Gerardo Manzano, Europair’s CEO, on low cost airlines
The air transport industry has undergone a greater and more profound transformation during the last 20 years than almost any other industry.
It has survived the radical changes brought about by legislation, the economy, geopolitics, technological advances in manufacturing, and new technologies. Consequently, it is perhaps in the sphere of economic activity where there is greater confusion among the different options and services on offer. Particularly of note is the fact that when a passenger is considering a purchase, price is often the only factor taken into account.
Since the arrival of “Low Cost Carriers” (LCC), this business model has reflected many of the changes in a single formula that, in the light of the data, has been a real revolution. The combination of effectively taking advantage of new technologies, correctly interpreting changes in societal behaviour patterns and keeping one step ahead (of the competition), adds up to an especially brilliant tactic and another huge success for these types of low-cost airlines.
It is impossible not to praise their achievements: every day, millions of passengers are witness to the apparently limitless success of the low-cost flight business, which continues to grow in terms of passenger numbers, flight routes, aircraft, and ultimately, in value.
That the LCC model is innovative is without question. It is in reality a very ingenious and timely reworking of an existing business model. For many years, air charter companies collaborated closely with tour operators, operating hundreds of aircraft on myriad routes. This may seem dated, but millions of passengers travelled in this way until quite recently. A product was created based on flying between two cities, with additional “ground services”. At that point in time, it made for a very attractive price.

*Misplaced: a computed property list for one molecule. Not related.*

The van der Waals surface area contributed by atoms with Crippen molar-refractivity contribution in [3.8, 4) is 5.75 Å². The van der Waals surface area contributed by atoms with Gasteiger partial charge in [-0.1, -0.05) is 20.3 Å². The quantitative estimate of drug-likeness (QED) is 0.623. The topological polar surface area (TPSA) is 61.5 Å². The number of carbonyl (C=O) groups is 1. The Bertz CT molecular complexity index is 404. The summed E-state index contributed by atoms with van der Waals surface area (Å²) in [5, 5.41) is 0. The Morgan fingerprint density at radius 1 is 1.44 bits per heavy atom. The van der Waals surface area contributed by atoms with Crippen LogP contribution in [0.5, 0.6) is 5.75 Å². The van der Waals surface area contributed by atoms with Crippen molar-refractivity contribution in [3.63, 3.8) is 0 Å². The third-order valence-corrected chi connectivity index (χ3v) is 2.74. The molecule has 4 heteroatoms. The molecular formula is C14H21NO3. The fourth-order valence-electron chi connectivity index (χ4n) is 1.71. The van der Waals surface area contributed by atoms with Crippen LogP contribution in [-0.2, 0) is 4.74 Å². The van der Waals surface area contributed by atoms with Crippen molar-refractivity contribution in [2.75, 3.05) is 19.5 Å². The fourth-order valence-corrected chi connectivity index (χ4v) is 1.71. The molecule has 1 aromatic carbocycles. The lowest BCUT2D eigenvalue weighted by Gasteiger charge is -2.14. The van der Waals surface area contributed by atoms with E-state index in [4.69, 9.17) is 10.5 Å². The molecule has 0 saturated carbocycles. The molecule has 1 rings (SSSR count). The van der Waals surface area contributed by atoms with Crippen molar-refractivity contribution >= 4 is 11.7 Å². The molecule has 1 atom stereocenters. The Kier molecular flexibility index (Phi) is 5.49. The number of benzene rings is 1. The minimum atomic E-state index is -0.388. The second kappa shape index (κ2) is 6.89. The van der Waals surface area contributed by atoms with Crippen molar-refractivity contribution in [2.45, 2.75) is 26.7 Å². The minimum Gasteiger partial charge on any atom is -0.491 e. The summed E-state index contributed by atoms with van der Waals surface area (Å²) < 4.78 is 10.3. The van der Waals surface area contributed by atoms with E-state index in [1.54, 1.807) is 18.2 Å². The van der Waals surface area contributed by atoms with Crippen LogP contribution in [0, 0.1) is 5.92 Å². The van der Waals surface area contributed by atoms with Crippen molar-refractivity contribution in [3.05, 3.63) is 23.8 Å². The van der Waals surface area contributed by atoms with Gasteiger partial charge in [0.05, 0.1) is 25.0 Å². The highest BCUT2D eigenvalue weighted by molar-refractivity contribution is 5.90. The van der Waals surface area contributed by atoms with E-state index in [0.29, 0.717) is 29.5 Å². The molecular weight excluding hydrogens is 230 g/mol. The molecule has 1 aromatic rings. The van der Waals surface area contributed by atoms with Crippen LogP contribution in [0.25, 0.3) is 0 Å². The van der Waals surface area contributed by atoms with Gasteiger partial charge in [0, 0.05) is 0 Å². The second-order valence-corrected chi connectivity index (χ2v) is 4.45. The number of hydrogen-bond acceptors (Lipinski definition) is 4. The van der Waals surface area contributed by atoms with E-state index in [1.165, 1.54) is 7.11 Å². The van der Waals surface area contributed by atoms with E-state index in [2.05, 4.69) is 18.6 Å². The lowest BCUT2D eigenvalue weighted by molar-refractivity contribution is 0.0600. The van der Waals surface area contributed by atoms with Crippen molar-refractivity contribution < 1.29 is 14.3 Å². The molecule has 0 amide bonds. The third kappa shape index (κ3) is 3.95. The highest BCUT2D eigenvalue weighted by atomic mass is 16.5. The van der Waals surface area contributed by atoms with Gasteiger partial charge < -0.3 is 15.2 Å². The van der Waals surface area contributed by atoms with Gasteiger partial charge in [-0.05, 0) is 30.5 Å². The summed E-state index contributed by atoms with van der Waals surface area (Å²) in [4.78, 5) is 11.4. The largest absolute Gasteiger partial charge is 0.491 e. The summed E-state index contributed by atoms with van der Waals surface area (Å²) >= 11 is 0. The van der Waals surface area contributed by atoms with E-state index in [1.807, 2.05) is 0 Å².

The metasearch Skyscanner has recently published a study showing that the final price of a low-cost flight can go up by 21% when examined in detail.
What is the reason for this increase? Quite simply, customisation. Any commercial business can lower the price of their product provided it is standardised and offered in huge quantities. The LCC business model greatly reduces the cost of creating a product, resulting in an unexpectedly low market price. But creating a customised product for a range of clients is expensive. That’s why these price differences are found in LCCs. If the passenger is willing to buy what is offered off the shelf, the price will be considerably lower than for a customised purchase.
Low Cost versus traditional traffic · Flights
Source: Eurocontrol (aggregated data for the 17 largest European countries based on operations)
Our job as air charter specialists is to offer the most appropriate transport solution at the best – not the lowest – possible price point; that’s to say, the price that fits the design of the desired product.
It is therefore always important to consider the depth of detail needed and the particular requirements of any flight. It is neither possible to compare prices between a traditional and a low-cost carrier, nor is it appropriate to compare offers without scrutinising the detail of each one. There may be unexpected or hidden costs such as taxes, fuel price adjustments, etc. Ultimately, we must ask ourselves if we prefer the peace of mind that comes with choosing the reliable, solid and consistent option that will make our trip a success, or a rollercoaster of jolts and surprises..
But if the key factor in the passenger’s decision is the price, they would do best to book one of the several daily scheduled flights operated by both LCCs and network airlines in hundreds of airports around the world. They offer a standardized product with an adjusted price that may be close enough to what the passenger would have chosen for themselves.
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